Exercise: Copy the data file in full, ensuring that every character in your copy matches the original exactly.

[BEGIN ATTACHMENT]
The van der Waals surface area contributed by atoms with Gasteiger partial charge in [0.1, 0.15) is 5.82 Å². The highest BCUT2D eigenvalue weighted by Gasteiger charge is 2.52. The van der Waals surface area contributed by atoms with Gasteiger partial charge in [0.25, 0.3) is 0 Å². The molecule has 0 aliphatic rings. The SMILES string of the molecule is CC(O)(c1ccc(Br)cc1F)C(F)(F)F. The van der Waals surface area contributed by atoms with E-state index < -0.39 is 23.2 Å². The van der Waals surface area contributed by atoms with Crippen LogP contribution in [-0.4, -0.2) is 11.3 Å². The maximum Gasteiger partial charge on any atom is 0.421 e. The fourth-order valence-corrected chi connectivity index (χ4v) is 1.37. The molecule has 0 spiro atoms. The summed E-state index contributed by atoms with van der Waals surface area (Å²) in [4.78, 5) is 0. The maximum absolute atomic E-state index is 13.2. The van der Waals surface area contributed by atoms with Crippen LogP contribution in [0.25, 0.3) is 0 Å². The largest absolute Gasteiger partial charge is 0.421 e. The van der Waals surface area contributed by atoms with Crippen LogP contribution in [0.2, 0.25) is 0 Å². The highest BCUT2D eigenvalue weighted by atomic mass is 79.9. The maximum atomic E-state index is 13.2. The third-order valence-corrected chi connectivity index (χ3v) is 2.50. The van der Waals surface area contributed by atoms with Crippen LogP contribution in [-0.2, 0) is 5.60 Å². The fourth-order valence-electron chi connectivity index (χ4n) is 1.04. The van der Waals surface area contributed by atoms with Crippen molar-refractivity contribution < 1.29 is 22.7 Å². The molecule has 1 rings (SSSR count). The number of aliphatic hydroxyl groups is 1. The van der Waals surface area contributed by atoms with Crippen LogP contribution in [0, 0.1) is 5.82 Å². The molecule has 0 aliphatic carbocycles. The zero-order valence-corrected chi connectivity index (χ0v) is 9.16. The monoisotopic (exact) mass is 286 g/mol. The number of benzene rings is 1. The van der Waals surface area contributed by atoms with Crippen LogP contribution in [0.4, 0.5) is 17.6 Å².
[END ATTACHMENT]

The van der Waals surface area contributed by atoms with Gasteiger partial charge in [0.1, 0.15) is 5.82 Å². The highest BCUT2D eigenvalue weighted by Gasteiger charge is 2.52. The van der Waals surface area contributed by atoms with Gasteiger partial charge in [0.25, 0.3) is 0 Å². The molecule has 0 aliphatic rings. The SMILES string of the molecule is CC(O)(c1ccc(Br)cc1F)C(F)(F)F. The van der Waals surface area contributed by atoms with E-state index < -0.39 is 23.2 Å². The van der Waals surface area contributed by atoms with Crippen LogP contribution in [-0.4, -0.2) is 11.3 Å². The maximum Gasteiger partial charge on any atom is 0.421 e. The fourth-order valence-corrected chi connectivity index (χ4v) is 1.37. The molecule has 0 spiro atoms. The summed E-state index contributed by atoms with van der Waals surface area (Å²) in [4.78, 5) is 0. The maximum absolute atomic E-state index is 13.2. The van der Waals surface area contributed by atoms with Crippen LogP contribution in [0.25, 0.3) is 0 Å². The largest absolute Gasteiger partial charge is 0.421 e. The van der Waals surface area contributed by atoms with Crippen LogP contribution in [0.2, 0.25) is 0 Å². The highest BCUT2D eigenvalue weighted by atomic mass is 79.9. The maximum atomic E-state index is 13.2. The third-order valence-corrected chi connectivity index (χ3v) is 2.50. The van der Waals surface area contributed by atoms with Crippen LogP contribution in [-0.2, 0) is 5.60 Å². The fourth-order valence-electron chi connectivity index (χ4n) is 1.04. The van der Waals surface area contributed by atoms with Crippen molar-refractivity contribution < 1.29 is 22.7 Å². The molecule has 1 rings (SSSR count). The number of aliphatic hydroxyl groups is 1. The van der Waals surface area contributed by atoms with Crippen LogP contribution in [0, 0.1) is 5.82 Å². The molecule has 0 aliphatic carbocycles. The zero-order valence-corrected chi connectivity index (χ0v) is 9.16. The monoisotopic (exact) mass is 286 g/mol. The number of benzene rings is 1. The van der Waals surface area contributed by atoms with Crippen LogP contribution in [0.4, 0.5) is 17.6 Å².